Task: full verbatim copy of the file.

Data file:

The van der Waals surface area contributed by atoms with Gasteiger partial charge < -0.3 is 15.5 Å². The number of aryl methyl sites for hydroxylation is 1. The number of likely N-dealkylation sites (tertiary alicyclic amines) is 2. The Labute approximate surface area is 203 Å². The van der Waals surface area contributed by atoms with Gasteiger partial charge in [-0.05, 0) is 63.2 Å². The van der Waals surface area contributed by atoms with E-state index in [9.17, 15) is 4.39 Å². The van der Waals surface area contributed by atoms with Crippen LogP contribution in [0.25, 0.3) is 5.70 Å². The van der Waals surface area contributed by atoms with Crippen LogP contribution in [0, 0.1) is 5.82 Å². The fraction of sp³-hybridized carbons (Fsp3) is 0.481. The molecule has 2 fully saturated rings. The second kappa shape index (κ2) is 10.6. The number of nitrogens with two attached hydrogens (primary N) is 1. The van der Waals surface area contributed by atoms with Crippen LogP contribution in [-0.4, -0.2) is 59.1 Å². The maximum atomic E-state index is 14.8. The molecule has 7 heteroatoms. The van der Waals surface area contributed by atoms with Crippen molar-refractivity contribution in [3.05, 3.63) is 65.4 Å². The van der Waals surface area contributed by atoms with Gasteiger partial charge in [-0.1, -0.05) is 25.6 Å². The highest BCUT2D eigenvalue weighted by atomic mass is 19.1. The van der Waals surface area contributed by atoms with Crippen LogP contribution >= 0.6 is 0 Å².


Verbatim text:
The van der Waals surface area contributed by atoms with Gasteiger partial charge < -0.3 is 15.5 Å². The number of aryl methyl sites for hydroxylation is 1. The number of likely N-dealkylation sites (tertiary alicyclic amines) is 2. The Labute approximate surface area is 203 Å². The van der Waals surface area contributed by atoms with Gasteiger partial charge in [-0.05, 0) is 63.2 Å². The van der Waals surface area contributed by atoms with E-state index in [9.17, 15) is 4.39 Å². The van der Waals surface area contributed by atoms with Crippen LogP contribution in [0.25, 0.3) is 5.70 Å². The van der Waals surface area contributed by atoms with Crippen LogP contribution in [0, 0.1) is 5.82 Å². The fraction of sp³-hybridized carbons (Fsp3) is 0.481. The molecule has 2 fully saturated rings. The second kappa shape index (κ2) is 10.6. The number of nitrogens with two attached hydrogens (primary N) is 1. The van der Waals surface area contributed by atoms with Crippen LogP contribution in [-0.4, -0.2) is 59.1 Å². The maximum atomic E-state index is 14.8. The molecule has 7 heteroatoms. The van der Waals surface area contributed by atoms with Crippen molar-refractivity contribution in [3.05, 3.63) is 65.4 Å². The van der Waals surface area contributed by atoms with Gasteiger partial charge in [-0.1, -0.05) is 25.6 Å². The highest BCUT2D eigenvalue weighted by atomic mass is 19.1. The van der Waals surface area contributed by atoms with Crippen LogP contribution >= 0.6 is 0 Å².